Six years ago, today, I witnessed the historic nose-to-nose meeting of two space shuttles.
Discovery had the most time in space (almost a year when you add up her 39 missions over 27 years of service) while Enterprise had the fewest (zero, to be exact). The contrast in conditions could only be seen for the precious few hours they shared a runway at @airandspacemuseum #udvarhazy#nasa#spaceshuttlediscovery#OV103#nosetonose#Welcomediscovery
My kid Self would have flipped out as I was obsessed with the space shuttle program back then. Amazing to see it up close and to share it with Livia. She was not quite as amazed 😉
I probably shouldn’t admit this, but on 3/15/2009, I was piloting an Alaska Airlines 737-800 on an all-nighter from Kauai to Seattle. Half way across the Pacific Ocean on a moonless night, we saw a bright light above us. Neither of us could figure out what it was. A strange bright light over the ocean. Too high to be commercial. Too random and lit up to be military. Then...a friend of it showed up. Another bright light. I had seen a lot of things to that point, but had no idea what we were looking at. Then, one by one, both of the lights went out. The other pilot and I agreed that we’d better not tell anyone, or they’d think we were crazy.
The next day, we saw the news and realized what we had seen. The space shuttle Discovery, was docking with true International Space Station. That was the only other time I had seen it until today. Today was the first time I actually realized what I was looking at. 🤣
#discovery#nasa#AlaskaAirlines @alaskaair #pilotlife#work#ufo#iss#spaceshuttlediscovery#flying#pacificocean#cockpitview
Over the course of its 39 missions, Discovery logged a total of 365 days in space. It also put 148,221,675 miles on its odometer, another space shuttle record. The miles traveled by Discovery could have carried it to the moon and back more than 300 times. ————————————————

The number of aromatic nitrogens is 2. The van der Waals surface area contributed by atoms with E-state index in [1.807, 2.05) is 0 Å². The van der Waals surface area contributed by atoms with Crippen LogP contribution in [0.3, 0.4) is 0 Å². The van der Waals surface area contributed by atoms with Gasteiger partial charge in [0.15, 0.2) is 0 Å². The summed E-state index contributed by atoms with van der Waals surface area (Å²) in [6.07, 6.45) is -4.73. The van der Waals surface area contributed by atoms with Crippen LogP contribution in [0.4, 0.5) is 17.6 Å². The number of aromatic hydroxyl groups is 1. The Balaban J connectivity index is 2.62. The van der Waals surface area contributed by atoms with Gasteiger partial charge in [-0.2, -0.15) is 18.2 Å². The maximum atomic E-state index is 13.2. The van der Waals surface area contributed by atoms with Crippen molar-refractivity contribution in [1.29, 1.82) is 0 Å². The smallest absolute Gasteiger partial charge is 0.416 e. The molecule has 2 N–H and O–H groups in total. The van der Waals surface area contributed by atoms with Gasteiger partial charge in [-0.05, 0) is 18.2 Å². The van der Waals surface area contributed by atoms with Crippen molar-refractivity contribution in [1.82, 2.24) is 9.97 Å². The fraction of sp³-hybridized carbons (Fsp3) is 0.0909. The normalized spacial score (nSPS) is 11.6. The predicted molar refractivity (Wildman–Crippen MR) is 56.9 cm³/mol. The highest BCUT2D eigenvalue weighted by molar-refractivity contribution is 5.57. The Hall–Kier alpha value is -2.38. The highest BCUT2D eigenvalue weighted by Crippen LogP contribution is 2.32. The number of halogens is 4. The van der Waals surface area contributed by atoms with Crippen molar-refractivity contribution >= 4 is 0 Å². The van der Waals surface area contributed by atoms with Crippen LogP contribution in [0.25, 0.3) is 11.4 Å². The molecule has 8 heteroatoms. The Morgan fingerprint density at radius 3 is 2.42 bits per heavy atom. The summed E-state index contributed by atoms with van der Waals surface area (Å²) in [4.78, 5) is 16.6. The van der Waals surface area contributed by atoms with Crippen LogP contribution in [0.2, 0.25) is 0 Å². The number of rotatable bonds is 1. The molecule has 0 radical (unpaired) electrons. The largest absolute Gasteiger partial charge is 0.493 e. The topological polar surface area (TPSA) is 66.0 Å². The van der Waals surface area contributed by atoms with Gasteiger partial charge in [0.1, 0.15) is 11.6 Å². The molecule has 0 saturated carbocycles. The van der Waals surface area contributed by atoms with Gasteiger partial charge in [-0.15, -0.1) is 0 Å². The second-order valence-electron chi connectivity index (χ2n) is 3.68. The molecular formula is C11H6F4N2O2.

Astronauts aboard Discovery deployed NASA's Hubble Space Telescope on the shuttle's STS-31 mission in April 1990. Twenty-two years — and numerous repair missions — later, the instrument continues to snap stunning photos that help reshape our understanding of the cosmos.
@nationalparkservice #nps @airandspacemuseum #airandspacemuseum @nasa #nasa#discovery#spaceshuttle#spaceshuttlediscovery#washingtondc @smithsonian #smithsonian#smithsonianmuseum#hubble#hubbletelescope#airandspace
Hello everyone. Today, April 5th, marks the 8th anniversary of our first plant experiments in space. Thus, we dedicate this day to that early morning launch 🚀 of the 2nd to the last mission (STS 131) of the space shuttle Discovery. Shown here is a photograph taken by our very own Dr. Jin Nakashima, aviation photojournalist extraordinaire and beloved member of the @noble_cell_imaging team. Jin took this photograph as our Arabidopsis seeds, which would later germinate in space, made their way to the International Space Station.
The red- green horizontal bars that we added as a backdrop to the image are heat maps that represent changes in the expression of genes as the plants adapted to spaceflight. Because plants 🌱 will be an important component of advanced life support systems, we need basic studies on plant biology in space to guide in the generation of plant cultivars that will accompany humans to Mars and beyond.
One final note about this post. We were fortunate to have two extremely talented astronauts, Stephanie Wilson and Naoko Yamasaki (#swiperight 👉), to handle our plants in orbit. Shown are photographs of Stephanie and Naoko taken by Jin Nakashima, as they made their way to the launch 🚀 pad. Thank you Stephanie and Naoko for making our first plant experiments a success.